So highlights: We started out the week with a bang by visiting Oravsky Hrad (http://www.oravskemuzeum.sk/), the castle in which the very first Black-and-White Silent Dracula was filmed!! It was SO cool. I now understand why I wanted to live in a castle when I was little. I understood a whole lot more then about living in style. Now all I need is to find a place to put my Jacuzzi when I get that castle. Favorite part of the castle? A wax figurine of the original actor: apparently this German guy was SO ugly that they hardly needed to put any make-up on him, and the nails? Totally his, he never cut them anyway. "I'm so nefarious, that means I'm evil!"-That guy.
Further than that, we went clipboarding for our Family History course, and boy, you wouldn't believe what happened. I had absolutely no success, and I was getting kind of bored of clipboarding and wanted to contact instead about something people actually want to hear about, like the gospel, so I went to find my companion and I find him helping Elder B. to talk to a man. I walk up, and within 60 seconds, this man has me talking to his friend on the phone in French, and we've gone into this man's work for a meeting, we ended that hour with a solid new investigator, and two referrals with meetings set up (which they later showed up to, the man with French, is the leader of a Christian Community in Martin, a city a little south-east of Zilina). So cool.
M. is doing awesome, she is STOKED for her baptism on February 14, which is right at the end of the transfer. What a good way to end a transfer, right? She has completely stopped smoking (going from 10-15 cigarettes daily), and is loving the blessings of living all of the higher laws. I really wish that we would be able to be there, or at least see it, but we've been told by our 70 that we aren't allowed to Skype into a baptism, even though we're the ones who taught her. We'll figure something out though, Probably the Sisters in Germany (Frankfurt mission) will just email us some good photos.
We had the best day ever on Friday... So we went to Martin (for that one meeting with the minister), and our meeting went extremely well, he had read the beginning of the Book of Mormon, and had some self-made anti-Mormon material, which we cleared up, and he decided to interview us to find out what we really believe. Really cool. He accepted a Book and committed himself to finding out if it was true. But then our second meeting cancelled. And we were stuck. In Martin. For more that an hour. What to do? Then Elder Brousseau had a plan:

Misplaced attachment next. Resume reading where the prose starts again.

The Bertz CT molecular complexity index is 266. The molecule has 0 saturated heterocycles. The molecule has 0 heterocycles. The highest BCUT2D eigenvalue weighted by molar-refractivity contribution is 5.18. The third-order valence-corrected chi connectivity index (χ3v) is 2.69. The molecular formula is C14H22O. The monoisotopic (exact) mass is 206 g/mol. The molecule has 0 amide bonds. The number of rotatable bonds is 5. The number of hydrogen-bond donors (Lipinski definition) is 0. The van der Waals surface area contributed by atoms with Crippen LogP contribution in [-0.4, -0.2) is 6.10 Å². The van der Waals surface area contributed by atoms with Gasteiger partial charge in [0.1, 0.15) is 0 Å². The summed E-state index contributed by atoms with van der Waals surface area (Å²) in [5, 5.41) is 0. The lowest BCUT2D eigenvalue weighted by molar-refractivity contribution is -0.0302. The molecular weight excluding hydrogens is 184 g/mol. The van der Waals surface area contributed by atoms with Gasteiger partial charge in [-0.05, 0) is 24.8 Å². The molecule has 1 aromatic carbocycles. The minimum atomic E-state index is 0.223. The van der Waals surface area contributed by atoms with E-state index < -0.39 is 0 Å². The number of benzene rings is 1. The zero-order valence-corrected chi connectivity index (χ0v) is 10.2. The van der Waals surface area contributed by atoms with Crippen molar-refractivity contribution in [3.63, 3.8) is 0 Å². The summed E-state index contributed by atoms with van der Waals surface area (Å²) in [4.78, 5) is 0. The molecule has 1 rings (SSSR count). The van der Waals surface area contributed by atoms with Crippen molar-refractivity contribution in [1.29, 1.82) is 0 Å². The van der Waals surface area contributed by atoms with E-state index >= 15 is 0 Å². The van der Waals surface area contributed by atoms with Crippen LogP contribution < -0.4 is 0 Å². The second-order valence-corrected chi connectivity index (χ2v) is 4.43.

Elder B: We should totally call D.
Elder S: What? No!
Elder B: What? Are you scared of being Kidnapped?
Elder S: Well, yeah, but more like being murdered.
Elder B: BUT WEEEE NEEEEED CLOOOOOSUUUUURE!
Elder S: Fine, but we don't know where he lives.
Explanation: D. is this dude who showed up here last transfer. I have never previously met him. He's from Nigeria, but lived in England for quite a while. He claimed he was a member, and the church was helping him a little bit, until some verification was done, and he's definitely not a member. After being told that we knew he wasn't a member, and offering to help him become one, he got ticked and stormed off. [The legend is that he has a very "checkered" past.]
We then called the other Elders to find where he lived and went and visited him. Turns out he was totally home, and really happy to meet with us. I don't personally think he was actually involved at all [in the legendary illegal activities], but he's definitely not a member.
Later, our train back was delayed half an hour because it DUMPED like 8 inches of snow in like three hours, which was really bad for the shoes I had picked to wear because when we left the apartment it was totally dry. I really wish we would get the technology we've been approved for already so that we can check the weather. But we eventually got back and guess what?!? We got to go to a professional orchestral concert playing music from Čajkavský (Tchaikovsky or however they spell it the wrong way in English). SOOO sick. I was very very impressed, especially with this violin soloist. If Lizabeth is half as good as he was, she's in for quite a career in music.
Our last couple of days were pretty good, but I'd rather end with this. Here's an excerpt from our weekly mission [president's] email this week:
I spent the weekend in Nitra with our wonderful members and missionaries there. Following the pattern set in Doctrine and Covenants 109, we dedicated a new space for the Nitra group. It is right on the main square and the space for sacrament meeting has two large windows that look down on the square and the people of the city.
Snow is everywhere and it is cold, but there was a sense of excitement and opportunity amongst the members and the missionaries. We expect great things from them. Good things are happening in Nitra and elsewhere in Slovakia and our mission.